Volunteers Needed for Alpers Syndrome Study

Stemnovate is a biotechnology company working to transform the drug discovery landscape while improving diagnostics. Currently, the company hopes to develop a research platform for rare pediatric mitochondrial diseases such as Alpers Huttenlocher syndrome, or Alpers syndrome.

The company starts by gathering blood, urine, or skin samples from children with rare mitochondrial disorders. Family members can also participate. Once the samples are collected, Stemnovate researches the cells to understand how underlying genetic changes impact how the cells function.

Stemnovate can also differentiate cells in the laboratory setting. Blood and skin cells are prompted to become stem cells – then liver, brain, and heart cells. This means that the lab can reduce reliance on animal models of disease. Instead, possible therapeutics can be tested directly on human cells. On the diagnostic side, researchers can also observe potential biomarkers.

Paul Brackley reports in the Cambridge Independent that Stemnovate is searching for volunteers to help build out this research platform. While Stemnovate is hoping to source samples in the Alpers syndrome space, others with rare pediatric mitochondrial diseases are also welcome to apply. Parents or caregivers of children with Alpers syndrome or rare mitochondrial diseases, and healthy volunteers, are also welcome to apply.

To learn more information, please head the above link (“welcome to apply”) or email [email protected].

What is Alpers Syndrome?

Also known as: Alpers Huttenlocher syndrome; Alpers disease

Alpers syndrome is a rare and progressive neurological disorder characterized by intractable seizures, liver disease, and psychomotor regression (loss of motor movement, coordination, and mental abilities). Considered a POLG-related disorder – as it is caused by POLG mutations – Alpers syndrome begins anywhere between three months to five years of age. Unfortunately, outcomes are poor. Most children do not live past their tenth birthday. Identifying effective treatment options for children with Alpers syndrome could be life changing. At this point, there is no cure. Treatments are supportive, aimed to reduce symptoms.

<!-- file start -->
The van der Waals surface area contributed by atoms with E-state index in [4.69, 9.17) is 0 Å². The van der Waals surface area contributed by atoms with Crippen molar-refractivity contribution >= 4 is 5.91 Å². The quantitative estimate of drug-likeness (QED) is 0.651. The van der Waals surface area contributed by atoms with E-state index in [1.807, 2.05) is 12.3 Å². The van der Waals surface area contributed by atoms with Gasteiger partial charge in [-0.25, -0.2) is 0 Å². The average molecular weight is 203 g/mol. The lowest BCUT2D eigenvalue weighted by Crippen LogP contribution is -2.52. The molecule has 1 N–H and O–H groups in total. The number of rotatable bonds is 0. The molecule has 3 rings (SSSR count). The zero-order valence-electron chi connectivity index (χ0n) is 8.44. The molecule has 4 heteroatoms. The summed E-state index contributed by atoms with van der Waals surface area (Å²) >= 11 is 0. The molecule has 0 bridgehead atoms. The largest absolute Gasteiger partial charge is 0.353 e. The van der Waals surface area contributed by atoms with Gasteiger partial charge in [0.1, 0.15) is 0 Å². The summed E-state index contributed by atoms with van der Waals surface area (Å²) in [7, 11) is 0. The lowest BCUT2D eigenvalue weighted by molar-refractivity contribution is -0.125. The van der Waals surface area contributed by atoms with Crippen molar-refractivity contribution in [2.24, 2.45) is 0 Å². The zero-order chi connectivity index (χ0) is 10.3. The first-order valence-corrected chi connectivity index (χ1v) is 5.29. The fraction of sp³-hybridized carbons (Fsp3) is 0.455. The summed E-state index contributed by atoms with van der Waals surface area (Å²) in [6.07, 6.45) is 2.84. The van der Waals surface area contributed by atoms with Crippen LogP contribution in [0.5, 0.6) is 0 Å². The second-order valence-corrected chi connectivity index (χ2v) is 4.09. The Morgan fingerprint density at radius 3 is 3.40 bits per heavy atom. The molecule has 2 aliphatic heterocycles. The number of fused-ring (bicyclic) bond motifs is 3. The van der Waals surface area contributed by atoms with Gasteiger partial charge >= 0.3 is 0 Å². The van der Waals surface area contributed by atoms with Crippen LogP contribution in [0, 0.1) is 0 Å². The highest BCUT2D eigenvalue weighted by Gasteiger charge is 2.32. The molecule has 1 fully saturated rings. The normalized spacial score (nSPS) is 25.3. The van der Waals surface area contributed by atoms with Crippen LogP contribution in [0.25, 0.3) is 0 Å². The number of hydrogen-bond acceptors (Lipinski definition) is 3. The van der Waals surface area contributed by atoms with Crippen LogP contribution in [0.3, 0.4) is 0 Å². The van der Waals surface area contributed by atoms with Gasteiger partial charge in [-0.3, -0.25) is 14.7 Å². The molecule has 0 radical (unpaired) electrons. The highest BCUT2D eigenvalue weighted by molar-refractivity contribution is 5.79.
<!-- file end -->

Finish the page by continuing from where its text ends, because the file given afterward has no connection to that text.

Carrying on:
Outside of seizures, liver disease, and psychomotor regression, children with Alpert syndrome may show signs of:

  • Ataxia (issues with balance and coordination)
  • Neuropathy
  • Involuntary muscle twitching and limb movements
  • Absent or reduced reflexes
  • Hypotonia (low/decreased muscle tone) that can make it hard to sit, stand, or move independently
  • Loss of memory or language skills
  • Migraines
  • Hearing or vision loss
  • Low blood sugar
  • Slowed growth or weight loss
  • Dementia

If your loved one has Alpers syndrome, you are not alone. Please check out these helpful resources from Alpers Awareness.

Jessica Lynn

Jessica Lynn

Jessica Lynn has an educational background in writing and marketing. She firmly believes in the power of writing in amplifying voices, and looks forward to doing so for the rare disease community.

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